I went to the paint store today and they said.....
I went to the paint store today for some tape, hardener and sand paper, then I had to ask some questions about primer. It has been 10 years since I have worked in a body shop so I am kind of rusty with the body work thing. I asked them if the Omni Urethane Primer was just hard to sand and he said yes if you are wet sanding, no if you are dry sanding. I then asked him what would sand better than the Omni 182 and he told me the 181 lacquer primer. I am no big fan of lacquer primers, I think they don't fill very well and they draw up moisture. The paint salesman told me that this brand of lacquer primer doesn't draw up moisture plus it is a high build, I say BS. He then tells me that if I am going to strip the paint on my car I need to etch the metal, then seal it, do the bodywork and then prime it with this primer. I understand etching the car, but sealing it then doing the work and then priming? This is *** backward what I was taught in college. I was taught to strip bad paint fix dents etch metal and prime with a good 2 stage water proof primer. Am I just behind the times or is the way things should be done????
I'VE always heard and been told/ taught to sand down to bare metal, do the body work, etch primer that, sealer, paint.
but here lately i hear more and more people say to etch prime then filler.... and this is from people who's opinions i respect and value. not some schnook like me.:mwink:
i bought a gallon of K36 the other day, the guy i got it from said he didn't use it any more, that now days, he uses evercoat on bare metal, then uses that icing stuff over that, then an epoxy primer, then paint....
but i don't think i can hardly bring myself to lay down anything over just the minutest little smidgen of filler on anything but bare metal. :confused:
I am not a professional painter, I just do my own work but times are changing guys... The quality and cost of paints has gone up big time in the last ten years and, you guessed it... some of the processes have changed.
I had a real big problem with spraying paint while it's raining out... but the two part paints don't care. They cure with a chemical reaction and couldn't care less what the humidity is. It's better to spray when it's raining because the dust and bugs are down... I sprayed my truck with Nason BC/CC this spring while it was raining cats a dogs outside and it came out beautifully! Absolutely ZERO blushing (remember spraying laquer when the humidity was a little high?) and it laid down so smooth it was amazing...
Strip the car... metal etch and/or spray a self etching primer like Duponts Vari-Prime and then spray on a high fill epoxy primer/surfacer as your base for body work. It works, my truck is proof and it really helps keep the moisture from leaching back into or under all of your unprimed body work.
Talk to your paint store guys... They are in the business to help and guide you and have an open mind 'cause some of the "new fangled" ideas work pretty well.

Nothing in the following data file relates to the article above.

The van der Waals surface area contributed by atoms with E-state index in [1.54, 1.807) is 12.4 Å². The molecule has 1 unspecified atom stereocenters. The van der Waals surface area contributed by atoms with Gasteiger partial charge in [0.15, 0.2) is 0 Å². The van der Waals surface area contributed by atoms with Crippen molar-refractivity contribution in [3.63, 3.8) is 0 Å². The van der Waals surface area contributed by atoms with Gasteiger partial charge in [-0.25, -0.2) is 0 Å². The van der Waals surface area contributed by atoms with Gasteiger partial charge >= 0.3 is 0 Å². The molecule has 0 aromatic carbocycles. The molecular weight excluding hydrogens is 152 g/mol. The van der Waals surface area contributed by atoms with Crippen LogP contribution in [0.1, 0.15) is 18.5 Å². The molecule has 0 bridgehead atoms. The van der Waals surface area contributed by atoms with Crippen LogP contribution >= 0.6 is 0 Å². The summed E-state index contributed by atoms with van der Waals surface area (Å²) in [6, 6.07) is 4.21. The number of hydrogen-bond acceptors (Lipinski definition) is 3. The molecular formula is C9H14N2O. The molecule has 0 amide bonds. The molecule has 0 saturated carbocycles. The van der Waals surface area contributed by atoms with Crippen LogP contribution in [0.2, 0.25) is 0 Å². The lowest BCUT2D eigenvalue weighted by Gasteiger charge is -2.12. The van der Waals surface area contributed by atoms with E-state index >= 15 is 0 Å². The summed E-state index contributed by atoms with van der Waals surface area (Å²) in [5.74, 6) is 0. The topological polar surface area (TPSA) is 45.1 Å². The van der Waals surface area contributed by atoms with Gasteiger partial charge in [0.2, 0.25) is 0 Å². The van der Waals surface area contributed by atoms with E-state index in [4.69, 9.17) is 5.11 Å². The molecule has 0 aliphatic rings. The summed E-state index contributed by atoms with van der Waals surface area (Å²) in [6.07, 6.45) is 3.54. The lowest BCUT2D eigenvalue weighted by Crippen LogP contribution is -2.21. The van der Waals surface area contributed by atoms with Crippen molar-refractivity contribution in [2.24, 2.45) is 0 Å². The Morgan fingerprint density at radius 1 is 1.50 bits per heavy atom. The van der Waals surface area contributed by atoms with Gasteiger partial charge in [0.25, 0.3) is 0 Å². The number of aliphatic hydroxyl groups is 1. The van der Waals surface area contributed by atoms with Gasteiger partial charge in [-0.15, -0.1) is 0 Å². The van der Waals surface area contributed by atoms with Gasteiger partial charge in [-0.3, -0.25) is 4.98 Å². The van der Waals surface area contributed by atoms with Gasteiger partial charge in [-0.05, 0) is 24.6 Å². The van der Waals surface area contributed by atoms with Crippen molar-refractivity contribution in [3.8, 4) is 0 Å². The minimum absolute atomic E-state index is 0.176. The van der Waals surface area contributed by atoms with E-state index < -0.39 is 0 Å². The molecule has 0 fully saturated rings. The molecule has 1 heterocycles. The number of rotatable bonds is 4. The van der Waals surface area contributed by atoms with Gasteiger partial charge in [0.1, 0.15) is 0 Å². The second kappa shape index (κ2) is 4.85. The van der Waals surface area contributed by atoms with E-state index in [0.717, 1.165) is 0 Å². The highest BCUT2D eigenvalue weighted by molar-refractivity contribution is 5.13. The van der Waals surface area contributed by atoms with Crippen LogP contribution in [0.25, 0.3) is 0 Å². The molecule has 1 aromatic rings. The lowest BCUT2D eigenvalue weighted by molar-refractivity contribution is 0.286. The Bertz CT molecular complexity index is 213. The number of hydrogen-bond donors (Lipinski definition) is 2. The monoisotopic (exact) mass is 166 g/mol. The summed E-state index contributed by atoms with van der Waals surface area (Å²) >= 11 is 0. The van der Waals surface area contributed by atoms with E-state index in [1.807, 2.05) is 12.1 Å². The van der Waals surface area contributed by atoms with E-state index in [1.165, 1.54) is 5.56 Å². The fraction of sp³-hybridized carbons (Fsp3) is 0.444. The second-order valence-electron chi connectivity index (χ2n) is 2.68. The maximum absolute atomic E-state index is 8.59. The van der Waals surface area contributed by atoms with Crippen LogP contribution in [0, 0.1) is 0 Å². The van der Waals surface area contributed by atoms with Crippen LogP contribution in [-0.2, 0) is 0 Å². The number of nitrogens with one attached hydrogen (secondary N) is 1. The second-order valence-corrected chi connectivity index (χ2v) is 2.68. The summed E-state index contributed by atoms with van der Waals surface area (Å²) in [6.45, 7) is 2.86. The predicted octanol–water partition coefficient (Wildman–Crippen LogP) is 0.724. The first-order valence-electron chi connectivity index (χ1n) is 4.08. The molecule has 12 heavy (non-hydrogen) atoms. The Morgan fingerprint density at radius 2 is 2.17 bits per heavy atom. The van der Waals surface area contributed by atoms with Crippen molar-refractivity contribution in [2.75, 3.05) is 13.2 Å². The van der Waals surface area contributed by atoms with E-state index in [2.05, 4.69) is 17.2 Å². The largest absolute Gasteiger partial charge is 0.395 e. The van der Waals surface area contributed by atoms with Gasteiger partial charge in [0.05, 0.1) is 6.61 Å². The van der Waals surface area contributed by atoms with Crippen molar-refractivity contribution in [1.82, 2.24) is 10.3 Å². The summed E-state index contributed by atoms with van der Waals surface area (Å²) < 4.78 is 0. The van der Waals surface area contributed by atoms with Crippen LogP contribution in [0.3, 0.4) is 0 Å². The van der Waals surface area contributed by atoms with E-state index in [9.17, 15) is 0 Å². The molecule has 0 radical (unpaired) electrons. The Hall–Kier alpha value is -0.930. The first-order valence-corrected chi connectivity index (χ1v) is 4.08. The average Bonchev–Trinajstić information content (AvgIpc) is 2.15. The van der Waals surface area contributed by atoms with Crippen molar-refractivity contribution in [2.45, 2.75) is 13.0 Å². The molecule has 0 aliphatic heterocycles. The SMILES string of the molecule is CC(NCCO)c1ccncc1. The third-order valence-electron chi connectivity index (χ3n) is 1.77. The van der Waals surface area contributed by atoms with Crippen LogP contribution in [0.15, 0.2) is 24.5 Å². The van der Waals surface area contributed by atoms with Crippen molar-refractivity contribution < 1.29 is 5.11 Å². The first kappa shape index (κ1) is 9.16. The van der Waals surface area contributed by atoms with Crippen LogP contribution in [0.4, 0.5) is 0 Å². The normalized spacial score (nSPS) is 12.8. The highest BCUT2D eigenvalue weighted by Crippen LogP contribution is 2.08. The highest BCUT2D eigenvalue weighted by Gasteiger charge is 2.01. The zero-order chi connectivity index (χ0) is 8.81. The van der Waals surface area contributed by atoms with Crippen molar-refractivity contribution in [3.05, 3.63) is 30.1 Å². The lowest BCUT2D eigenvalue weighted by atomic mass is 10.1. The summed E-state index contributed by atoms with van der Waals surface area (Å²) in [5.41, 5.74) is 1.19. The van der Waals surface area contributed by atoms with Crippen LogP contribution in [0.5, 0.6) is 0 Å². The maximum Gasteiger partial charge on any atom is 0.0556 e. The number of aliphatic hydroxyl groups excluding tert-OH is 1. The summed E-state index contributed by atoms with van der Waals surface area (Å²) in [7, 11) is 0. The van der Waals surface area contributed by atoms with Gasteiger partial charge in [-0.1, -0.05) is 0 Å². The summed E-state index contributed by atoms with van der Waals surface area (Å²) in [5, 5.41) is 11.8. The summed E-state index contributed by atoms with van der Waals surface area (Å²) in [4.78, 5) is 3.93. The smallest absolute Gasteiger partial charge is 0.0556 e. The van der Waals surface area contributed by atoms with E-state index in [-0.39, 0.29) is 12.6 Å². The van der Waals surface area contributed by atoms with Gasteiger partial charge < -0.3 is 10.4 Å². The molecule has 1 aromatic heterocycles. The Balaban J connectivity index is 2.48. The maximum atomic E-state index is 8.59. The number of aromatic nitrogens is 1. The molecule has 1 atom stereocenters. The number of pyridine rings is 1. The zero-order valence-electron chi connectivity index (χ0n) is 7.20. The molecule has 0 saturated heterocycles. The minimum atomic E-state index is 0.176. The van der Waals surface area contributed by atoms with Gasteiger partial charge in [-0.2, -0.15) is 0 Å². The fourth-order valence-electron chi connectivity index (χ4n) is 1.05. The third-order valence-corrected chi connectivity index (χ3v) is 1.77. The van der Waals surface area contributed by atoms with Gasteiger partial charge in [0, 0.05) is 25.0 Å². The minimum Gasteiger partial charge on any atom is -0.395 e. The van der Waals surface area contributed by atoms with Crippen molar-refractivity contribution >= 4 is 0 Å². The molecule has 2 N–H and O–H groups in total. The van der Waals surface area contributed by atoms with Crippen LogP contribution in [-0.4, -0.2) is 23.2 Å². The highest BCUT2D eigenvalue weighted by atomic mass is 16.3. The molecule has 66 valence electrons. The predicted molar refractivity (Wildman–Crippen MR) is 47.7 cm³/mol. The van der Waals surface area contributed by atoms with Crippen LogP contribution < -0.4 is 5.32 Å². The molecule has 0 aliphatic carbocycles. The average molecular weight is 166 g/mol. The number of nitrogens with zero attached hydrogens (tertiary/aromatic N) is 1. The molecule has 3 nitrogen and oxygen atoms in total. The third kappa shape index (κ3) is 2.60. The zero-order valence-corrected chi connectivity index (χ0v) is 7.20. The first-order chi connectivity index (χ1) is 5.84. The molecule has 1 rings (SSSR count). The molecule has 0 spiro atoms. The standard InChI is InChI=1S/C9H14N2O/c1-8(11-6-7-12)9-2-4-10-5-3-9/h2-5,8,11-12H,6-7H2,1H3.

And have some fun too!
I would take the guys advice about etch, sealer then body work. Not too sure about the lacquer primer thing though.
Well guys I guess I'm from the old school,I try all the new paint technique's, some I use some I don't, I try to stay with the ones that will work for me .
I have never applied filler of any kind over anything but bare metal, in 50 years I have never had any crack or come off. I have done repairs where there was old repairs and any place there was filler over anything but bare metal it came off easer.
The only time I use etching primer is when I have sand blasted a pitted area.
I use a urethane primer over the filler and to seal the bare metal. Normally I use fast fill easy sand acrylic lacquer primer to do my leveling and filling.sometimes i well use a urethane primer, but it is slower.
When I have every thing like I want it , I seal it with a tinted urethane sealer.
I have some cars of my own that stay outside, and some that stay inside, some have been painted for over 10 years and they will still win paint awards.
To finish, I think that a lot of the new painting systems are designed by engineers and salesman to satisfy the bean counters, And most of them have never been in a body shop or painted a car. I'm sure that some of the younger painters will come on here and say that my methods are outdated, but hey why fix something that isn't broken?
If you don't make mistakes. your not doing anything.
69 ss rs full custom camaro 98 ISCA grandchampion
69 ss rs bb camaro wifes driver
66 Elcamino 350/all dz parts,ac,windows,loaded,my driver
69 ss chevelle bb conv.fresh frame off
26 T sedan street rod
So far what I have been doing(what the local paint guys told me)
I strip to bare metal, do my bodywork(fillers,icing,etc) Then prime with a filler primer(requires hardener)...this primer is also a sealer when mixed differently. Then I will paint.
Once the primer is dried and sanded it is tough as nails. I like the fact that I don't have to buy a sealer to go over top of it with before paint.
BTW it is a U-Pol filler primer...I was using CarSystems but they seemed to have disappeared.
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